The MCU gets even more episodic

In some ways, moving to television (or at least, episodic content, as what qualifies as a “television” show anymore is a bit headache-inducing) makes a lot of sense for the Marvel Cinematic Universe machine. Afterall, the great magic trick of the MCU in total is to take individual films and treat them as smaller chunks of a much larger story; they even break them up into helpful “Phases”, which could just as easily be considered seasons. So to loop back around to making actual episodic content, you have to create something that leans into the format fairly dramatically.

In one of the strangest turns of the COVID pandemic affecting popular culture, Marvel Studios was actually able to put forward a distinctive vision of what would set apart their official television offerings from either their related films, or previous television series that have been under the MCU banner. It’s called WandaVision, and as you might have noticed, it kind of took over the pop cultural conversation for about two months.

This Friday, what was originally designated as the debut of Disney+’s original Marvel slate arrives, when The Falcon and the Winter Soldier debuts. And after watching just one episode of the new series, it is fairly clear that whereas WandaVision was a bold genre exercise that developed into a complex depiction of trauma and mourning, The Falcon and the Winter Soldier is more immediately interested in telling the continuing stories of two under-served MCU characters in a style that will be immediately familiar to long-time viewers of the ongoing saga.

That isn’t exactly a problem, but it will take some adjusting; while WandaVision’s first episode was surrounded in a mist of mystery and subtle dread, Falcon and Winter Soldier is quite literally what it says on the tin. The interesting differentiation is that the pacing of the TV show allows more focus on the people beneath the masks; the debut episode opens with a Marvel-approved impressive action sequence, but spends the bulk of its center focused on the personal lives of the heroes, specifically as they deal with the aftermath of the events of Infinity War and Endgame.

A few months following Endgame, where Sam “Falcon” Wilson (Anthony Mackie, getting the chance to finally take center stage) both found himself resurrected by the actions of the Avengers, and proceeded to be handed Captain America’s shield, he is back to working with the US Air Force, taking on terrorist cells and generally acting the role of the hero. But definitively not as Captain America; Sam Wilson rejects that title, partially out of respect for the man who held it before, but not just slightly due to being uncertain of his own ability to carry it. Besides, he is distracted by doing the hard work of saving his family’s failing fishing business.

Meanwhile, James “Bucky/Winter Soldier” Barnes (Sebastian Stan) is looking to make amends for his brainwashed, bloody past. Sometimes that means exposing those assets he knows still have ties to what remains of HYDRA, and sometimes that is more complicated, sifting through the ashes of his past actions. He also is going to therapy, though that mostly seems to be built upon mutual animosity between himself and his therapist (played by Amy Aquino with acidic intensity).

Beyond these personal dynamics, Falcon and Winter Soldier doesn’t make a lot of movement in its opening moments. There is something of a mystery introduced, as well as a threat of anarcho-terrorists obsessed with the chaos surrounding borders after “the blip”. In fact, much of this opening episode mostly functions as an exploration of the larger impacts of the Blip, and subsequent return, and how the short pause in billions of lives is having significant impacts, both personal and global. This commitment to world building is what the MCU was built upon, but this time around works especially well as it takes seriously an inherently broad, comic-book premise.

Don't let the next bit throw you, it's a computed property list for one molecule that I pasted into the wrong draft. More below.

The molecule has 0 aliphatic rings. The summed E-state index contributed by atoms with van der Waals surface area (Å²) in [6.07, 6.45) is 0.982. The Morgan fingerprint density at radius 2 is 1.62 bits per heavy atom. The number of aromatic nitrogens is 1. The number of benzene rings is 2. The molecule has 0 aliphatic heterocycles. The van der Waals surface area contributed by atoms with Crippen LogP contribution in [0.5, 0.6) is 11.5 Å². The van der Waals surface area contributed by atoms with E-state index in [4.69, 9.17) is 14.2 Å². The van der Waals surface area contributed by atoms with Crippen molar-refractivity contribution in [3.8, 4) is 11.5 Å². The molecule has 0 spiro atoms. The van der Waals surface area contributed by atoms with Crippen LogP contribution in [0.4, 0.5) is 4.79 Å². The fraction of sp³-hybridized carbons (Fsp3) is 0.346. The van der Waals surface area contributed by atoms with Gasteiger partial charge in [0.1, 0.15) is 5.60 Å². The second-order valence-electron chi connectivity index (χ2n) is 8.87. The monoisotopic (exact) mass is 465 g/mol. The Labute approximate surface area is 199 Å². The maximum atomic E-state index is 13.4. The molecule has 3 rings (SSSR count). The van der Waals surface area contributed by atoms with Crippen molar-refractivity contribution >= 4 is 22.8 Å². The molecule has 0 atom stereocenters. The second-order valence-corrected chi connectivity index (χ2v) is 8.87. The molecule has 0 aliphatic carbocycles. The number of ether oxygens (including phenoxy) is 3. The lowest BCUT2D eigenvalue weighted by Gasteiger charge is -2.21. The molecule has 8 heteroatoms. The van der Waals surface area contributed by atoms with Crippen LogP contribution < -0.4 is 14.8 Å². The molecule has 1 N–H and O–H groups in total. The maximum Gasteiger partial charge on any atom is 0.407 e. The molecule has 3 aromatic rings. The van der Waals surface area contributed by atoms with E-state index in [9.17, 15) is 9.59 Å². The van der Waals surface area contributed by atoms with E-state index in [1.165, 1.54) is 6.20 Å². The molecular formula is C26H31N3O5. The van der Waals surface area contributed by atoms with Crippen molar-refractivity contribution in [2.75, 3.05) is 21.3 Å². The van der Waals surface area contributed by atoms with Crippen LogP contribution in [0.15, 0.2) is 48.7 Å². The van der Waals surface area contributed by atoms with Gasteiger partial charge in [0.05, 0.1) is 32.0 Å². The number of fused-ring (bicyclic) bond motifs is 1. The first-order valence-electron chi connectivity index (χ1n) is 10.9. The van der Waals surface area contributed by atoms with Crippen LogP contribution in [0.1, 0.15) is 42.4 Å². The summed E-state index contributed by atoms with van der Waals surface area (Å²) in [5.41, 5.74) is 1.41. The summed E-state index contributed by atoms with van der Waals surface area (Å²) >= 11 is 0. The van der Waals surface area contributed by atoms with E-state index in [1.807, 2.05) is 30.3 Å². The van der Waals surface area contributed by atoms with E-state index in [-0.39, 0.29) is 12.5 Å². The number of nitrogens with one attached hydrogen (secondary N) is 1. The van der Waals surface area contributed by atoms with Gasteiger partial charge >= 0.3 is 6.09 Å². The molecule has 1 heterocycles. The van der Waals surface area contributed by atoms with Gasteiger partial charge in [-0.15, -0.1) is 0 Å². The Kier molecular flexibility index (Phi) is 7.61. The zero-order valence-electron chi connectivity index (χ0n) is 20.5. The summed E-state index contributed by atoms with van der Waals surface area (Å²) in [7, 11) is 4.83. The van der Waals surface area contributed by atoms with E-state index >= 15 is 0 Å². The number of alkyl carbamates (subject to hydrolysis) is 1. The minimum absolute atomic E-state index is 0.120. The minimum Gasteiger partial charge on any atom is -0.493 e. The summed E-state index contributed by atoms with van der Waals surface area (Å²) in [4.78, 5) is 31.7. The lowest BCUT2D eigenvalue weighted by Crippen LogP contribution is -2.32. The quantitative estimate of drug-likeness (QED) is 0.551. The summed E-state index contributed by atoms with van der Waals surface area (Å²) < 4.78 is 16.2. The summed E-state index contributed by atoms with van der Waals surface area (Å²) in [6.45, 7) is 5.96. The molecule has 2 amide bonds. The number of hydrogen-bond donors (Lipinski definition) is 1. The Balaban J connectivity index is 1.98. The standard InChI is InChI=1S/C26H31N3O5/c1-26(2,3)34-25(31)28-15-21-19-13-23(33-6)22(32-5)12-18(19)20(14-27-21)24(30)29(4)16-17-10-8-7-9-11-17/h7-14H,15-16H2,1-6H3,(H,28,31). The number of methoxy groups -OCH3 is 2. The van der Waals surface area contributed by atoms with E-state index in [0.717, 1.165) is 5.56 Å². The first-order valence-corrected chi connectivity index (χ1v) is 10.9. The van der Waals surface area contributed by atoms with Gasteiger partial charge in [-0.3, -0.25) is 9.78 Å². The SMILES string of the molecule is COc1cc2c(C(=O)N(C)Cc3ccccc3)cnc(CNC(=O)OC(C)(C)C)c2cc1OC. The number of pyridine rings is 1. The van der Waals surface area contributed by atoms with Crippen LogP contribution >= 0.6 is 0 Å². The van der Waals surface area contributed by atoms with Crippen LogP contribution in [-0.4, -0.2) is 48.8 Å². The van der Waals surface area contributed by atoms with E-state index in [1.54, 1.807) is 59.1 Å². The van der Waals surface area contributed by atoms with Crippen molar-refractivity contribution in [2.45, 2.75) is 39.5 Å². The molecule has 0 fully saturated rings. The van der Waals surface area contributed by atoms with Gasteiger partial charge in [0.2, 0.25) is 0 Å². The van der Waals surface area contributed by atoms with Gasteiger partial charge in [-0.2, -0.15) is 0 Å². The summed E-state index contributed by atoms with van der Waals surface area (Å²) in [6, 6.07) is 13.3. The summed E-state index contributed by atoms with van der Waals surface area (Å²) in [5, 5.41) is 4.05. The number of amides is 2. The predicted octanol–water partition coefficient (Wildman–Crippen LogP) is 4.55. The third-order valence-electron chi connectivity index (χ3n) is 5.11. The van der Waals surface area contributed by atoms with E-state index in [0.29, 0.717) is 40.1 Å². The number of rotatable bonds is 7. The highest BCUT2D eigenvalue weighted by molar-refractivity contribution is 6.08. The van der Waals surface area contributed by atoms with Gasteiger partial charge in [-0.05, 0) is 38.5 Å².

Director Amy Aquino provides a distinctive style to many of those more interpersonal moments; Bucky’s therapy session especially plays with space to create claustrophobic tightness so subtly that when it wraps up you wonder how precisely we got there. Compared to the crisp, workmanlike style of directors like the Russo Brothers, who arguably defined the MCU house style with the film that introduced both the Winter Solider and Falcon, Aquino is playful, experimental, but never in such a way that you feel pulled out of the moment. Equally impressive is Malcolm Spellman’s script, which approaches commentary on issues ranging from PTSD to systemic racism without ever losing sight of the superhero grounding. And the two titular stars are clearly in the pocket of these characters by now, especially Stan who has perfected Barnes to a haunted, glowering shell. Anthony Mackie’s pure charismatic magnetism is hard to deny as well, and it is great to see these performers finally get a chance to take center stage.

Ultimately, Falcon and Winter Soldier won’t win any fans over to the MCU style of storytelling, as it certainly fits the mold much more tightly than WandaVison did with its unabashed genre smashing. But for fans who have been starved for new MCU content, even after WandaVision, you could do much worse. The pacing for this episode felt slightly sluggish, but it is table dressing; Mackie and Stan never even share a moment of screen time. Still, there is a promise of things to come that serve as a welcome reminder of why these movies-made-like-television will operate in the format of television-made-like-movies.

The Falcon and the Winter Soldier debuts exclusively on Disney+ on March 19th.

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